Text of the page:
Flatbed scanners are great for scanning pictures, sheet fed scanners are great for scanning documents and film scanners are great for scanning negatives. Plustek is hoping the OpticFilm 7200 is great for scanning negatives and slides.
- 48-bit scanning
- 7200 dpi
- USB High Speed 2.0 connection
- Carrying bag
- Illuminated Slide Viewer
Getting the Plustek OpticFilm 7200 set up the first time may take a little while. The scanner comes with 5 pieces of software and each one serves its own purpose. LaserSoft SilverFast SE 6 is the main scanning program. You will use this the most. NewSoft Presto! PageManager is photo management software. It also supports OCR and full-text indexing. NewSoft Presto! ImageFolio is the image editing software. You will use this software for touchups and other editing tasks. NewSoft Presto! Mr. Photo is a greeting card program. You can use this software to create postcards, calendars, greeting cards and other things. Last, but not least, is QuickScan utility. This makes it so you can use the quickscan button on the front of the scanner.
The only software that is actually required is LaserSoft SilverFast SE 6, QuickScan utility and the scanner drivers. You can save about 10 minutes of setup time by not installing all the software.
The scanners design is very simple and easy to use. There are three buttons on the front of the scanner. The lowest one is the power button. Obviously this turns the scanner on and off. Next up is the quickscan button. This activates the quickscan utility which will scan your negative or slide according to the settings you defined in the software. One more up is the inteliScan button. This activates the LaserSoft SilverFast SE 6 software. With this activated, you can configure the scan to meet the specific needs of your film or slide. One of the nice features of the LaserSoft SilverFast SE 6 software is when you scan negatives you can specify the type of film you used and it will adjust to the best scan settings for you.
On top of the scanner is a small square. Conveniently, it is just the right size for a single slide. When the scanner is turned on this square lights up and can be used as a viewer for slides and negatives. It actually uses the light from the scanning blub to light up so during the scanning process the light will move and the viewer cannot be used.
The back of the scanner is plain except for the power and usb plugs.
The scanner also comes with a vey handy carying case which has enough room for the scanner and all the accessories.
The OpticFilm 7200 comes with two trays. One for the negatives and one for the slides. The slide tray will hold 4 slides and the negative tray will hold 6 frames. I personally have found that negatives are usually cut in pieces with 4 frames each. So unless you cut them again you will probably never get 6 frames in the tray. The negative tray also does not have any tabs for holding the negatives in place, so it is possible for them to slide around or get misaligned. You will need to make sure the frames are in the right spot before scanning by holding the tray up to the light and sliding them around until they are set. Be very careful when adjusting your negatives because they are very easy to scratch.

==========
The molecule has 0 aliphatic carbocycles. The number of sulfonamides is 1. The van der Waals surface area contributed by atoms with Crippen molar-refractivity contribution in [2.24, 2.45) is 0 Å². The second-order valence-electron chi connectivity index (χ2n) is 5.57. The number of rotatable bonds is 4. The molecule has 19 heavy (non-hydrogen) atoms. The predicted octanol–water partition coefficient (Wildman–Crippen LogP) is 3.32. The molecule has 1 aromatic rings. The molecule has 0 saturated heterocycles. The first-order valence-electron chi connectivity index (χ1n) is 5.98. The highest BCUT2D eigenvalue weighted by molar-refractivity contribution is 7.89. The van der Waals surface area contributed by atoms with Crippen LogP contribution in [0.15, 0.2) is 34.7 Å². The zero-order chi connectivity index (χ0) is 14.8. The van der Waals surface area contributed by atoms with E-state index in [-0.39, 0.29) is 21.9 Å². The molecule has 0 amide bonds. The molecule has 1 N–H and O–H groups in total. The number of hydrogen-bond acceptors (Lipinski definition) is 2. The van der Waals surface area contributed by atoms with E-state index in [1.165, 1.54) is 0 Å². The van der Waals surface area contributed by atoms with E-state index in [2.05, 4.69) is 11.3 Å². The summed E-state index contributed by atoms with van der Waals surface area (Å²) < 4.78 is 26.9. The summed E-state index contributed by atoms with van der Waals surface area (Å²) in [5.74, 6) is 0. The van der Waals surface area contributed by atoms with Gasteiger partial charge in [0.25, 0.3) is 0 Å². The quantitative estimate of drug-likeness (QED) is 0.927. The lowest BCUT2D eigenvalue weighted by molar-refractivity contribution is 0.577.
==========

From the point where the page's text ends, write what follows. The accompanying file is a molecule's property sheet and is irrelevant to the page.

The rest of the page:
The trays slide into the body of the scanner from the side. You can enter from either side. As you slide the trays into the scanner you will notices that there are notches that will hold the tray in certian spots. This will help you align the tray so you don’t cut the picture off. You can only scan one slide or frame at a time, so if you have a lot to do it could take a while.
This little scanner may not seem like much, but it can really perform. We took pictures of some color charts and had them developed into slides and negatives for the tests. The scanner was able to scan them very quickly and with surprising results.
Since the scanner has the ability to scan at 7200 dpi and 48 bit color we wanted to put those abilities to the test. To make a scan at those resolutions it took a little while. The total time to scan and save the file to disk was 2 min 5 sec for the negative and the slide. As you can see from the pictures, the negative produced a much better picture. You can play with the settings a little to try and fix that.
The quickscan button, as mentioned above, performs scans according to the settings that are set in the quickscan application. This saves you time by not requiring you to manually change the settings each time you scan. If you have lots of the same kind of slides or negatives to scan, this would be a great benefit. The actual scan time is the same, but you can save several seconds by only having to press one button to start the scan.
You will notice some scratching on the negative scan. This is the danger of using negatives because they are so easy to scratch. The more you use them, the quicker they will get damaged.
Here are a couple of comparison scans showing the difference between a CanoScan 5000f and the OpticFilm 7200. These scans were done at 600 DPI.
I was actually impressed with the quality and speed of the scanning. My old scanner would take about 30 min to do the same kind of scan that this one did in 2 min. You can pick one up for about $200 and I can truly recommend it for those that have a lot of negatives or slides to scan.
|JusTech'n editors' rating|